My paper starts from the assumption that today’s capitalism cannot operate without religion. There is no such thing as ‘capitalism as capitalism’. As argued by critical theorists since Marx, capitalism is not merely an economic system but a specific social relation that (re)produces and relies on political, theological, libidinal, symbolic etc. economies. Even non-Marxist theorists like Max Weber grasped the inextricable link of capitalist “spirit” and Protestant religion. In my paper, however, I contend that religion in the age of its capitalist reproducibility is not defined as a specific (monotheist) religion but rather as a practice generating meaning with or without a codified set of beliefs. Here, I take my cue from Walter Benjamin’s fragment “Capitalism as Religion” (1921) in which he characterized capitalism as an atheological religion. If the capitalist religion is a “religion of pure cult, without dogma,” we could conclude that today religion has responded to this challenge by providing capitalist practice with pragmatic theology in dogmatic disguise. One could even argue that Benjamin’s polemic thesis has been superseded by capitalist reality. Yet Benjamin’s thesis holds true ex negativo: any thematization of current forms of religion amounts to ideology (i.e. reactive nihilism, culturalism, identity politics, laicism etc.) if it does not take capitalism into account. Or, to paraphrase Max Horkheimer’s famous dictum on fascism: whoever is not willing to talk about capitalism should also keep quiet about religion. So-called religious “extremism” or “fundamentalism” emerge from or are based on a certain regime of capitalist accumulation. It is very telling that already Marx in Das Kapital had to “take flight into the misty realm of religion” to find an analogy explaining the mysterious “fetishism of commodities.” Apart from obvious structural and historical parallels, Marx’s extensive use of religious metaphors, biblical paraphrases and quotations raises the question whether religion and capitalism can be easily separated in metaphor and meaning, signifier and signified.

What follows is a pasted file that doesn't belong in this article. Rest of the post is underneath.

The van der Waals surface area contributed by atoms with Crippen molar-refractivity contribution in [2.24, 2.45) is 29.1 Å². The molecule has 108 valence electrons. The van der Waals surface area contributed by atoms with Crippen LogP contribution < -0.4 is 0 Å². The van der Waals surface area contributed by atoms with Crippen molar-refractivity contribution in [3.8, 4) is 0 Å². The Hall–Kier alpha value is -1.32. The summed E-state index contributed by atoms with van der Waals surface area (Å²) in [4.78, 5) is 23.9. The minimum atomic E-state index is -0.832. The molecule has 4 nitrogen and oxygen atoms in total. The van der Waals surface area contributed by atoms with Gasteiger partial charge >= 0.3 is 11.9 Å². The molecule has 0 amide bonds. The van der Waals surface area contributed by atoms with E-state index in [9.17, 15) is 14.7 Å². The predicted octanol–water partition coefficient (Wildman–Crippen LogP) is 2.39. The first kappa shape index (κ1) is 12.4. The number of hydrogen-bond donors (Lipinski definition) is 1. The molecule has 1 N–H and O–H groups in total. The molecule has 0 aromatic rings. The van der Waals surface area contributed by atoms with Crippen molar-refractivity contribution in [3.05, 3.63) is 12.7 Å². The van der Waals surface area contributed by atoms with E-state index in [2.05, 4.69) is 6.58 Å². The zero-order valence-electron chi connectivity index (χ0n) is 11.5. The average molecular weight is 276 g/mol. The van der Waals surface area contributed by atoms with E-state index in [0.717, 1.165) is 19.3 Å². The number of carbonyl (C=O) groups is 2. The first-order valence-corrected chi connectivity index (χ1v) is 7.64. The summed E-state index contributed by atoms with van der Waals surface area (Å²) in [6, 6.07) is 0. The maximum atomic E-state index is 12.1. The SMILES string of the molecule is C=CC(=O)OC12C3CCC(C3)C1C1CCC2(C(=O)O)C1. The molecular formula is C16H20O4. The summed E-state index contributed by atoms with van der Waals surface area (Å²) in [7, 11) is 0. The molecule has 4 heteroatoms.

Sami Khatib teaches at the American University of Beirut. He was a researcher at the Theory Department of the Jan van Eyck Academie Maastricht (2012) and earned his PhD degree in Media and Communication Studies from Freie Universität Berlin (2013). His main research interests are in Walter Benjamin Studies, Critical Theory, Art Theory, Modern Continental Philosophy, Psychoanalysis, and German Studies. Recent publications include a book on Benjamin’s figure of the messianic and articles on Benjamin, Marx, Brecht, and Nietzsche. More at https://fu-berlin.academia.edu/SamiKhatib.
Elettra Stimilli: Practices of Life and the Religious Character of Capitalism